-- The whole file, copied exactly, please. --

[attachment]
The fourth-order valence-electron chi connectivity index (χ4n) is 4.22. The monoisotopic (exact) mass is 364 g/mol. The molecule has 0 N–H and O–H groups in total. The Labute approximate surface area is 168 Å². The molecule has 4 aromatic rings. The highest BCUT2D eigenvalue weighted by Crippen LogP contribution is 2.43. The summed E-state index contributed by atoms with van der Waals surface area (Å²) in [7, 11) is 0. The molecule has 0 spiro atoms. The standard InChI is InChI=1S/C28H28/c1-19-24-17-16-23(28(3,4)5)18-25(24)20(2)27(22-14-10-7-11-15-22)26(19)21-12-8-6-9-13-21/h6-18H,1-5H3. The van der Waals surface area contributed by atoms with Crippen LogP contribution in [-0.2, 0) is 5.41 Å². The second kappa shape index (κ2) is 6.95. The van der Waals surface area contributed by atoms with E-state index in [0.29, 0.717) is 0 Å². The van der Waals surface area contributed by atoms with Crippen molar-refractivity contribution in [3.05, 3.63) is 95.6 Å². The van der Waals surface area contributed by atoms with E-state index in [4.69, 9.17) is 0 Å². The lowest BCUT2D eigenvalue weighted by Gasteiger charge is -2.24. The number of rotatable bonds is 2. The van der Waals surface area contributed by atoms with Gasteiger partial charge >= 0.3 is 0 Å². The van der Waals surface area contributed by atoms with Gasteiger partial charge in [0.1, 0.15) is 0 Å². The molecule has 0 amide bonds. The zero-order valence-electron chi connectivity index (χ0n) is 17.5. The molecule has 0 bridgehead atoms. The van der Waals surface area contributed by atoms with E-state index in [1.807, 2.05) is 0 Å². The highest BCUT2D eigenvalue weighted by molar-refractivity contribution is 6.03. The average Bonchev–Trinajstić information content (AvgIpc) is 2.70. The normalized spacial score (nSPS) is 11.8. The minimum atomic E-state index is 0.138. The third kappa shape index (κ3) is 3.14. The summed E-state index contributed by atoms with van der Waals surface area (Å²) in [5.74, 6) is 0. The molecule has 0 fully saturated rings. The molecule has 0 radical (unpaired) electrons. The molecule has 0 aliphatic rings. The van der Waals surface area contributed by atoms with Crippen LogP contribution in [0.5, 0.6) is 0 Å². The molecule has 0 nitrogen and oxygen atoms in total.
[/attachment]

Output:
The fourth-order valence-electron chi connectivity index (χ4n) is 4.22. The monoisotopic (exact) mass is 364 g/mol. The molecule has 0 N–H and O–H groups in total. The Labute approximate surface area is 168 Å². The molecule has 4 aromatic rings. The highest BCUT2D eigenvalue weighted by Crippen LogP contribution is 2.43. The summed E-state index contributed by atoms with van der Waals surface area (Å²) in [7, 11) is 0. The molecule has 0 spiro atoms. The standard InChI is InChI=1S/C28H28/c1-19-24-17-16-23(28(3,4)5)18-25(24)20(2)27(22-14-10-7-11-15-22)26(19)21-12-8-6-9-13-21/h6-18H,1-5H3. The van der Waals surface area contributed by atoms with Crippen LogP contribution in [-0.2, 0) is 5.41 Å². The second kappa shape index (κ2) is 6.95. The van der Waals surface area contributed by atoms with E-state index in [0.29, 0.717) is 0 Å². The van der Waals surface area contributed by atoms with Crippen molar-refractivity contribution in [3.05, 3.63) is 95.6 Å². The van der Waals surface area contributed by atoms with E-state index in [4.69, 9.17) is 0 Å². The lowest BCUT2D eigenvalue weighted by Gasteiger charge is -2.24. The number of rotatable bonds is 2. The van der Waals surface area contributed by atoms with Gasteiger partial charge >= 0.3 is 0 Å². The van der Waals surface area contributed by atoms with Gasteiger partial charge in [0.1, 0.15) is 0 Å². The molecule has 0 amide bonds. The zero-order valence-electron chi connectivity index (χ0n) is 17.5. The molecule has 0 bridgehead atoms. The van der Waals surface area contributed by atoms with E-state index in [1.807, 2.05) is 0 Å². The highest BCUT2D eigenvalue weighted by molar-refractivity contribution is 6.03. The average Bonchev–Trinajstić information content (AvgIpc) is 2.70. The normalized spacial score (nSPS) is 11.8. The minimum atomic E-state index is 0.138. The third kappa shape index (κ3) is 3.14. The summed E-state index contributed by atoms with van der Waals surface area (Å²) in [5.74, 6) is 0. The molecule has 0 fully saturated rings. The molecule has 0 radical (unpaired) electrons. The molecule has 0 aliphatic rings. The van der Waals surface area contributed by atoms with Crippen LogP contribution in [0.5, 0.6) is 0 Å². The molecule has 0 nitrogen and oxygen atoms in total.